For example, when I was growing up, the High Holidays cantor would sing "berosh hashanah yikatevun, uvyom tzom kipur yeichateimun (2x)", three times during that paragraph of UnesanehTokef, as a sing-along refrain; today, because repetition has fallen out of style, most won't do that, and the paragraph becomes either a long tiring stretch of pure chazzonish recitative, or the chazan rushes through it so as not to bore people. In either case, some of the impact of its solemnity is lost.

Interestingly, all of the speakers noted that "this is how you can do this or that without repeating words." Clearly, for all of them, repeating words is not completely anathema, but one has to fit the style of the time. The conflict between the cantors' mesorah of repetition and the rabbis' textual opposition to repetition goes on.

Cantor Goffin and Cantor Joel Kaplan gave a good discussion of their issues with nusach hatefillah and its fading from prominence on the Nachum Segal show, JM in the AM. Give it a listen.


micha said...

FWIW, my own irritation at "Nusach Carlebach"'s not reflecting the mood or the phrasing of the words is one reason why I ran a "singing minyan", not a "Carlebach minyan".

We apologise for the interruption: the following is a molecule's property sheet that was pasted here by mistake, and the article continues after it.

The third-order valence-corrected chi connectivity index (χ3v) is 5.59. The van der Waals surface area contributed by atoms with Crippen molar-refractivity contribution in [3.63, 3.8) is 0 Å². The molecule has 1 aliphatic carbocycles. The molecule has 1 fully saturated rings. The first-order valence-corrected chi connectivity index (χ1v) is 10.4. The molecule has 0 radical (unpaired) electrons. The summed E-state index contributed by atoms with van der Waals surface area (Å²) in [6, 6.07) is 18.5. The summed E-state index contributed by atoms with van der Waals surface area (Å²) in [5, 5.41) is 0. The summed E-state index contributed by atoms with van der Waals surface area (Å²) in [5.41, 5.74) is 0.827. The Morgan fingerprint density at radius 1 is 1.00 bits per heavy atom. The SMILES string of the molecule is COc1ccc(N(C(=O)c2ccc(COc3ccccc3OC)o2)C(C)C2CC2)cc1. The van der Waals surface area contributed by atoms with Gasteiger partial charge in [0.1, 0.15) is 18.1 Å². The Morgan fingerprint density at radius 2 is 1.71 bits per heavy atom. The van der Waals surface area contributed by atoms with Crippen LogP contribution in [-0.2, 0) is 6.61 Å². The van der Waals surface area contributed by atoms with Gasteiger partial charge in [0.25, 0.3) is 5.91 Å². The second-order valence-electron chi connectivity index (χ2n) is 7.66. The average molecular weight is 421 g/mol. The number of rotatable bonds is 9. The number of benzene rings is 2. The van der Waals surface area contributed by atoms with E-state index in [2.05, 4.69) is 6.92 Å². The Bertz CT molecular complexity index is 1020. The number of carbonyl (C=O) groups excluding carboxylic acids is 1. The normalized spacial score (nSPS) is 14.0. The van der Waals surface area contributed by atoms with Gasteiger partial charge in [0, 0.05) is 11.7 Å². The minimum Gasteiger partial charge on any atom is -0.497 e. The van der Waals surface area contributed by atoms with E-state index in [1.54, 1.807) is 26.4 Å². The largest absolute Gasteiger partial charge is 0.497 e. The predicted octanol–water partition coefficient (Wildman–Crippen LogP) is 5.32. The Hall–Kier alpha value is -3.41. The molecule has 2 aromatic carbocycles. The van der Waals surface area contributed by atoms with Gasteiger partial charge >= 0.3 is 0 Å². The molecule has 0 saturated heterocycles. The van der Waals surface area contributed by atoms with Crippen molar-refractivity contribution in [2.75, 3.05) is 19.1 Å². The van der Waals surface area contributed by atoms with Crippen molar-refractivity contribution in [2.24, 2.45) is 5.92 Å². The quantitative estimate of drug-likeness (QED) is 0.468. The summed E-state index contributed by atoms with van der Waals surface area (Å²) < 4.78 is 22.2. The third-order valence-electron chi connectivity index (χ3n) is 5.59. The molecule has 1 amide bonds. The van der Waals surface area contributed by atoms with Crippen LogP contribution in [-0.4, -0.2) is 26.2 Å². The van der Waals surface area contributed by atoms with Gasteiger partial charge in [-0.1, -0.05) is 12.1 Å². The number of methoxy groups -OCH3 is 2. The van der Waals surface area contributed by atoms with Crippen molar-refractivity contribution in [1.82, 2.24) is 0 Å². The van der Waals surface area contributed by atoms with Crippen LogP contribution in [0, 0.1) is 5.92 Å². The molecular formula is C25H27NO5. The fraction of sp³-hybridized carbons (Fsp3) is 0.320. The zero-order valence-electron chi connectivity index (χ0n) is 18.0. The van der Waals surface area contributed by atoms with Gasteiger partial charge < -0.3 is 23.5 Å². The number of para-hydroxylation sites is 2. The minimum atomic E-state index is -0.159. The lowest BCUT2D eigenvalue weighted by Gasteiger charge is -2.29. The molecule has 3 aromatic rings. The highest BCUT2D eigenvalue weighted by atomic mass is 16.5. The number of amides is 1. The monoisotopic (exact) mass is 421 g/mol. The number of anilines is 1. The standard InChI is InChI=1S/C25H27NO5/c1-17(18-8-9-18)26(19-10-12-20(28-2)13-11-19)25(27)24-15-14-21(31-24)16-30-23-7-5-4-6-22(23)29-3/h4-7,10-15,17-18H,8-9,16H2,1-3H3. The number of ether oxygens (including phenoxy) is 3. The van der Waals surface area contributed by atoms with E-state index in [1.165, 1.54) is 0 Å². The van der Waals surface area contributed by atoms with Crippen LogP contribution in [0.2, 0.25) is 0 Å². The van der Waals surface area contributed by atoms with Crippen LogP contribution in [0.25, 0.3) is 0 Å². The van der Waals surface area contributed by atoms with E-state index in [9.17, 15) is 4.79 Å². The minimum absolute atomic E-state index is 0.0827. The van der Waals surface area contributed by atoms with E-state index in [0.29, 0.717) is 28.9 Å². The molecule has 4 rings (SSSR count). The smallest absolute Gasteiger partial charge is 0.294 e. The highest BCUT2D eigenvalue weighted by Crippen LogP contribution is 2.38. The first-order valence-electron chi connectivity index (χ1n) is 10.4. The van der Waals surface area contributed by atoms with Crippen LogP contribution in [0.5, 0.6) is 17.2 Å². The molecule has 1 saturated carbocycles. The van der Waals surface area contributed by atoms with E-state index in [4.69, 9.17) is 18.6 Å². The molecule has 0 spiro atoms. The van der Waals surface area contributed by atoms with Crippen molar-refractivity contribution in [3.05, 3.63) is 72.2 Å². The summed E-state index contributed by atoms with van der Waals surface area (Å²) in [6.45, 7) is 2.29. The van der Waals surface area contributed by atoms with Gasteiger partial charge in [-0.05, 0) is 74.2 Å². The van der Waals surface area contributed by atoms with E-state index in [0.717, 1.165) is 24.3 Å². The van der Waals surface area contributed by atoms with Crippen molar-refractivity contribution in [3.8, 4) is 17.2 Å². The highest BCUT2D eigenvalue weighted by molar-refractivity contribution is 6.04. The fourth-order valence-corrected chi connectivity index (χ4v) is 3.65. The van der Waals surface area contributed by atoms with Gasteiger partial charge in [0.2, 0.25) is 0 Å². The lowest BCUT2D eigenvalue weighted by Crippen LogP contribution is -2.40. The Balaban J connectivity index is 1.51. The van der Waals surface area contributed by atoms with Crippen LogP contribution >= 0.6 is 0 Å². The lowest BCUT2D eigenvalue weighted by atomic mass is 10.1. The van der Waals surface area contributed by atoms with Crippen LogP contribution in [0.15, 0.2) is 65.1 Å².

I also noticed, at least in my hometown, that the general notion of singing Qabbalas Shabbos to get "into" it has degenerated among the Carlbachians into using the tunes found in Shabbos in Shamayim as a weekly ritual. Changing passion into a new, longer, routine.


I'm not sure how much I should be bothered by the loss of nusach hatefillah during Qabbalas Shabbos. It's not like saying the words themselves is all that ancient.

Second, RSCarlebach isn't in general all that Litvish. Yeshivish minyanim use hartzig, Deveikus-like (the group) tunes, such that even Keil Adon comes out like a lament rather than regal. It's unfair and inaccurate to generalize from Mizmor leDavid to claim that Carlebachers are similarly dreary.

Last, I would not lament the loss of traditional nusach. I would lament the loss of traditional kavanah. If playing with tunes helps compensate for that loss, I would prefer to see far more creativity than allowing rote to continue in the name of mesorah.


thanbo said...

Nusach seems to be just one factor in the ongoing attempts to bring kavvanah. Familiarity breeds contempt, which gets people to do the hit parade at kedushah, or the occasional Carlebach davening. On the other hand, unfamiliarity breeds confusion in many people, so nusach itself is a reminder of whatever good feeling one has about the davening - people like what they're familiar with. And when I say familiar, I mean familiar - Idelsohn has found some of our tunes documented back into the 1100s, such as High Holidays maariv, and Festival maariv. It's a real tie to our early Ashkenaz ancestors.

It's the same with book publishing, particularly science fiction or mysteries - "genre publishing". Do you write a new novel in a new setting, or do you write a new story in your old setting, knowing that you have so many fans, it will sell - they like the familiar, and it's less work for you to create a new setting.